When Cameroon and Nigeria emerged as independent states in the 1960s, their mutual border remained largely unmarked and swathes of territory was claimed by the administrations of both states. During the 1980s, incidents on the border became increasingly violent, with clashes between soldiers taking place around Lake Chad and on the Bakassi Peninsula.1 Located in the Niger Delta, the Peninsula had been governed by the British alongside much of the rest of what became Nigeria until 1913, when it was ceded to the German colony of Kamerun. The details of this exchange formed the basis of the competing contemporary claims on the territory. A 1961 plebiscite resulted in the area becoming part of Cameroon, however the discovery of oil and gas fields around the Bakassi Peninsula in the 1990s provided motivation for both states to claim the territory.2 In 1993, another border clash led the Government of Nigeria (which had come to power in a coup d’état just a month earlier) to abrogate all previous agreements and march thousands of troops into the Peninsula.3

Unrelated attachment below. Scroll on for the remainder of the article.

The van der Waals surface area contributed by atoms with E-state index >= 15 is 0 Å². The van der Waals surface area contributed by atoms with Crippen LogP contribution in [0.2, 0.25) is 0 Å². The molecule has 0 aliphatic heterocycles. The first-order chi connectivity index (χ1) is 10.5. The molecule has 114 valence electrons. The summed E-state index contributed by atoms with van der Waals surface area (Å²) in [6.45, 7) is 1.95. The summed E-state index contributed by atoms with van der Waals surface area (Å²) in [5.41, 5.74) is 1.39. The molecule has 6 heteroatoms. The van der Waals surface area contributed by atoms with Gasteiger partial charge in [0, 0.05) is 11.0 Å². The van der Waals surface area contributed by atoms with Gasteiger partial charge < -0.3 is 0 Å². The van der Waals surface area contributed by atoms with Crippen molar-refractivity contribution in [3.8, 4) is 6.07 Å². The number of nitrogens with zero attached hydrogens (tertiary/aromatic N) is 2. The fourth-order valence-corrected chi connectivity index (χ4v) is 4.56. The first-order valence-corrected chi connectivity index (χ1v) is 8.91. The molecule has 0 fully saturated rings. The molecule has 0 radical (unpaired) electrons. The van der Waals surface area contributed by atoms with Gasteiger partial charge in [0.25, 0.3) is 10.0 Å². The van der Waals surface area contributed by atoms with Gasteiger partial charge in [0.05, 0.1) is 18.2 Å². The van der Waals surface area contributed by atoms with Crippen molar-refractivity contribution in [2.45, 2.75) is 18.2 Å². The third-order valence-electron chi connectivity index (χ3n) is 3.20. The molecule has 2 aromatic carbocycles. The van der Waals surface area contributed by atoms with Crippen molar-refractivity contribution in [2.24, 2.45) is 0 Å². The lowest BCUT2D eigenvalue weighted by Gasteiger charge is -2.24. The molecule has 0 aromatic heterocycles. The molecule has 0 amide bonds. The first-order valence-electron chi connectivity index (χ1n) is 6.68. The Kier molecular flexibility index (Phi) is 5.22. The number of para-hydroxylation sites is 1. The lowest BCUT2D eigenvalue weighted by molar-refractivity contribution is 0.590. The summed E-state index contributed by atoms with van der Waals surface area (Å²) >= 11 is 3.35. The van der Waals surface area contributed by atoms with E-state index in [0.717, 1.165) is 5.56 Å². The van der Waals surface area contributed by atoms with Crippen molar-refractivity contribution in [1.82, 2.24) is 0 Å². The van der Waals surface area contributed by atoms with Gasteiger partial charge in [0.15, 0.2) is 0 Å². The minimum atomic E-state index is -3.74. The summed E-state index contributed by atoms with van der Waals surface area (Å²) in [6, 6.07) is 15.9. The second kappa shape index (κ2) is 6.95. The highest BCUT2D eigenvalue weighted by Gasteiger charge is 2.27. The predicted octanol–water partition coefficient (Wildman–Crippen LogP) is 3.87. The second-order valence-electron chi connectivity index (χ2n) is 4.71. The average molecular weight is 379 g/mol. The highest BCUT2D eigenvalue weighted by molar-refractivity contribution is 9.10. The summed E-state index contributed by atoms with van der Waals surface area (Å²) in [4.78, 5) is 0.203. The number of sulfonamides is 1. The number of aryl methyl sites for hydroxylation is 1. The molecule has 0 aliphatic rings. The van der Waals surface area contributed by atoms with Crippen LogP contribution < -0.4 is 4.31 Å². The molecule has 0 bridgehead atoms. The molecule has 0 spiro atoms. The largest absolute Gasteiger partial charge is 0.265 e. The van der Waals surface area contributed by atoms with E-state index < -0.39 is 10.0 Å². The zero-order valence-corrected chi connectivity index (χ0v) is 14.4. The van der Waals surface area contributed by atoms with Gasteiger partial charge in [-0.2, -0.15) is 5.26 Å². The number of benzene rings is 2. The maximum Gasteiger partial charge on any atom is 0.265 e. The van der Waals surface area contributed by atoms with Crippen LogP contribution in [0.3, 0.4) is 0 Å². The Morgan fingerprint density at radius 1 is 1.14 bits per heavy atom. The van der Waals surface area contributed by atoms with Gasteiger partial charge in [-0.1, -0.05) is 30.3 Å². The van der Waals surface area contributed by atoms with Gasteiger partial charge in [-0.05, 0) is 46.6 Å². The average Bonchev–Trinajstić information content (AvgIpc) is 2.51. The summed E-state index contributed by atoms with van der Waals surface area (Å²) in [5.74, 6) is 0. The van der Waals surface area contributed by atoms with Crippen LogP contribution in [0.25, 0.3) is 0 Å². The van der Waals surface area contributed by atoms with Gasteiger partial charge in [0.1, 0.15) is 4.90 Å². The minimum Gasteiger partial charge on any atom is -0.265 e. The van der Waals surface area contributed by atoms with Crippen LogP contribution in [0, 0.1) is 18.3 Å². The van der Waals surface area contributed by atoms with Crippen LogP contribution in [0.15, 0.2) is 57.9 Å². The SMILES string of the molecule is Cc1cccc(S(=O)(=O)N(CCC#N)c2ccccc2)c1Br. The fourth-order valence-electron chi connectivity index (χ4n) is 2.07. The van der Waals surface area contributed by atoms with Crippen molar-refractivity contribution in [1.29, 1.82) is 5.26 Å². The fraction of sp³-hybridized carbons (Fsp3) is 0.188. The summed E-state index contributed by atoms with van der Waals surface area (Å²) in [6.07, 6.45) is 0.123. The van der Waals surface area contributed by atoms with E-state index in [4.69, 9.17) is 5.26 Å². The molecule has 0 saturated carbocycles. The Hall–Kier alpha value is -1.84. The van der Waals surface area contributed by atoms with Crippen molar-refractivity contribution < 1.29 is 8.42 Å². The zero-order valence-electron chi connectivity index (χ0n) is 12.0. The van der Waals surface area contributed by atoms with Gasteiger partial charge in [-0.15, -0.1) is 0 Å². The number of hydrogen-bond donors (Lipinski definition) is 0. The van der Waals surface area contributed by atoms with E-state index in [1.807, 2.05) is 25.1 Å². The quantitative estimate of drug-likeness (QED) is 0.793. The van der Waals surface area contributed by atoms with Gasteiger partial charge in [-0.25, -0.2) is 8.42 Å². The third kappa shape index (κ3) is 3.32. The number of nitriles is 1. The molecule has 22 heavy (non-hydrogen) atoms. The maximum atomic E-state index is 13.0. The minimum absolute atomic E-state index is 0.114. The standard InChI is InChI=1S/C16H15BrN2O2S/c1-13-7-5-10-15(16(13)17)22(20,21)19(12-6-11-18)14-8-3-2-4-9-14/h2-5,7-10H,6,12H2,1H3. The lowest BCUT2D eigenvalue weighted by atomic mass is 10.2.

Rather than responding with force to the incursion on its territory, the Government of Cameroon filed a case with the International Court of Justice (ICJ) in 1994.4 The conflict, however, continued at a low intensity and the likelihood of escalation remained high regardless of developments in The Hague. To contain the crisis, the Organisation of African Unity (OAU) mediated negotiations between the parties, and separate talks were later hosted by the governments of Togo and Gabon. In September 2002, UN Secretary-General Kofi Annan and the Government of France sponsored talks in Paris, where both parties formally committed to respecting the judgement of the ICJ.5 This round of talks also resulted in the UN forming a joint Cameroonian-Nigerian commission, which resolved several disputes (such as that concerning the territory around Lake Chad) but failed to address Bakassi.6 In its judgement the following month, the ICJ granted sovereignty over the Bakassi Peninsula to Cameroon and ordered the removal of all Nigerian personnel from the area.7 Continued Nigerian recalcitrance to withdraw led to another flare up of tensions in June 2005, leading to yet another round of negotiations hosted by the UN.8 These talks culminated in June 2006 with the Greentree Agreement and the withdrawal of Nigerian troops from the area two months later.9 Thanks to the efforts of the OAU, UN, and ICJ, an interstate conflict between Cameroon and Nigeria was avoided.